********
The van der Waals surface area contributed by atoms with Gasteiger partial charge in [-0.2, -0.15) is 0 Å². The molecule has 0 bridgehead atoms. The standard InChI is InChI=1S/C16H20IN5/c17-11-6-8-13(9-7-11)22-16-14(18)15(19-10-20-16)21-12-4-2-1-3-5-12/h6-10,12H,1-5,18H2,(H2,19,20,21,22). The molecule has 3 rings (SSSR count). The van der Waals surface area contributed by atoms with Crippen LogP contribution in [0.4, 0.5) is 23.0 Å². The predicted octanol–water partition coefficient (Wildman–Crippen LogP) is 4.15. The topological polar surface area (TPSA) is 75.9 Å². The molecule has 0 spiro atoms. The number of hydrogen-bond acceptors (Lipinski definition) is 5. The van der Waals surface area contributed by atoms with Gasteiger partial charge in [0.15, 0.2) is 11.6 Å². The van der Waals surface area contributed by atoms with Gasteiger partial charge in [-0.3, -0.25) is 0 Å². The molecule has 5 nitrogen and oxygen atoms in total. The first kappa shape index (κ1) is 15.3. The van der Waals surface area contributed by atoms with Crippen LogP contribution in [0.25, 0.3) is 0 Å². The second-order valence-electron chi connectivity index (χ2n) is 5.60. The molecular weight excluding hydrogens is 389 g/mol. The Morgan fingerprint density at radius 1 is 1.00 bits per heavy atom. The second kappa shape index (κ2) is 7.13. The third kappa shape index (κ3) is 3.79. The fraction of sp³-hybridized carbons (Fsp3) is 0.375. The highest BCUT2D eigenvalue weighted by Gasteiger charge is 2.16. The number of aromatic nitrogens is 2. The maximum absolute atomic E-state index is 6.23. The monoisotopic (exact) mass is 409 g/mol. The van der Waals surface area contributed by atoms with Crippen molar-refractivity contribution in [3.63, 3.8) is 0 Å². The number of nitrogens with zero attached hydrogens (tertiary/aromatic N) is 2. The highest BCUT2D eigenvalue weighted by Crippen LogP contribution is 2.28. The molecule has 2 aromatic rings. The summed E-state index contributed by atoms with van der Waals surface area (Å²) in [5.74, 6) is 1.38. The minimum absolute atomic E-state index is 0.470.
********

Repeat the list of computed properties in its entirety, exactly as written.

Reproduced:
The van der Waals surface area contributed by atoms with Gasteiger partial charge in [-0.2, -0.15) is 0 Å². The molecule has 0 bridgehead atoms. The standard InChI is InChI=1S/C16H20IN5/c17-11-6-8-13(9-7-11)22-16-14(18)15(19-10-20-16)21-12-4-2-1-3-5-12/h6-10,12H,1-5,18H2,(H2,19,20,21,22). The molecule has 3 rings (SSSR count). The van der Waals surface area contributed by atoms with Crippen LogP contribution in [0.4, 0.5) is 23.0 Å². The predicted octanol–water partition coefficient (Wildman–Crippen LogP) is 4.15. The topological polar surface area (TPSA) is 75.9 Å². The molecule has 0 spiro atoms. The number of hydrogen-bond acceptors (Lipinski definition) is 5. The van der Waals surface area contributed by atoms with Gasteiger partial charge in [0.15, 0.2) is 11.6 Å². The van der Waals surface area contributed by atoms with Gasteiger partial charge in [-0.3, -0.25) is 0 Å². The molecule has 5 nitrogen and oxygen atoms in total. The first kappa shape index (κ1) is 15.3. The van der Waals surface area contributed by atoms with Crippen LogP contribution in [0.25, 0.3) is 0 Å². The second-order valence-electron chi connectivity index (χ2n) is 5.60. The molecular weight excluding hydrogens is 389 g/mol. The Morgan fingerprint density at radius 1 is 1.00 bits per heavy atom. The second kappa shape index (κ2) is 7.13. The third kappa shape index (κ3) is 3.79. The fraction of sp³-hybridized carbons (Fsp3) is 0.375. The highest BCUT2D eigenvalue weighted by Gasteiger charge is 2.16. The number of aromatic nitrogens is 2. The maximum absolute atomic E-state index is 6.23. The monoisotopic (exact) mass is 409 g/mol. The van der Waals surface area contributed by atoms with Crippen molar-refractivity contribution in [3.63, 3.8) is 0 Å². The number of nitrogens with zero attached hydrogens (tertiary/aromatic N) is 2. The highest BCUT2D eigenvalue weighted by Crippen LogP contribution is 2.28. The molecule has 2 aromatic rings. The summed E-state index contributed by atoms with van der Waals surface area (Å²) in [5.74, 6) is 1.38. The minimum absolute atomic E-state index is 0.470.